rendered with triumphant dignity; some si
just sort of gargled on. Her stage presence
both gracious and simple. The simplicity
that of a person who doesn't have a very hig
IQ- '
This has the sort of folksy touch that th
readers all go for in a big way (this point isn
worth arguing). And how about this for
grand finale:
“Mrs. Dummd, a matronly, dignified wc
man, gave a brilliant concert in spite of a fall]
ing stocking and a leprosy spot in the sma
of her back. ’In addition, I have a heck of
case of fag burn in my throat, the artis
rasped. ‘Always smoke Egyptian cigarette
—an old Arab I met when I was doing m
show down in Cairo sends ’em to me.’
“ ‘Don't cigarettes ruin my voice quality
burped the woman who is considered th
world’s greatest yodeler. ‘When ya yode>Lii)
ya have to do is take a deep breath and blast
The audience goes nuts.’ ”
Which is a very effective way of keepin
all concert artists on the East Coast, pro!
(litin,' At Randasn j
Story of an Average Guy \
by fJo-Qilbe'it ^
A Tale of Truth :
Here's a story, true, that I think should be
told. It isn’t humorous—in fact, it is prob
ably more on- the moralistic side,—but it
might hit a few people and help out a cause
if told.
A vet graduated from the University of
Oregon last June, which isn’t news except in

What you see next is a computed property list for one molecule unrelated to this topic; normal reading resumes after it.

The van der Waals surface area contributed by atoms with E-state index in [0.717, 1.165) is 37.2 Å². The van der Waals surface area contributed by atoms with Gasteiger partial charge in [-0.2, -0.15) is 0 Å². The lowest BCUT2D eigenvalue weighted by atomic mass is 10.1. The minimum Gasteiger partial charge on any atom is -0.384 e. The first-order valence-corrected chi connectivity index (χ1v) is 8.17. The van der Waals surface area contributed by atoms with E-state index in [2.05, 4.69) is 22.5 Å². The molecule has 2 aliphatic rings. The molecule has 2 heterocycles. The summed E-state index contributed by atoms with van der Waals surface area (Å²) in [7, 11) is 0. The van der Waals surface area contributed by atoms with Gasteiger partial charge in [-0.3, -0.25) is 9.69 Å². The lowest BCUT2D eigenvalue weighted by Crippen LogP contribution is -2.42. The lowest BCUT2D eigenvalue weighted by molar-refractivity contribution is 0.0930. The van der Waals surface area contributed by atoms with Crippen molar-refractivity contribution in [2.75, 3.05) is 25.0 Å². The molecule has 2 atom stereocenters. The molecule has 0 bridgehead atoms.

this case, for this vet is the subject of the tale.
He got through school on the $120 per
month, for he was married and had a child.
He was an average guy with nothing to set
him off from the rest of students—no “brain”,
no four-pointer, no drunkard—just a nice guy
with a swell wife and cute kid. Like all good
graduates he hustled and found a job upon
graduation; he liked it and he was liked.
Things were looking up. He and his wife de
cided to add to their family.
The vet had been working about four
months when he became ill one day. A doc
tor was called and the diagnosis was polio,
which isn’t an inexpensive disease. The vet
was trundled off to the hospital where he
stayed for several weeks. When he did get
home, still he had to go to the hospital to
have the therapy every day—Sundays off—
and also he would have to wear a brace for
awhile, though eventually he will completely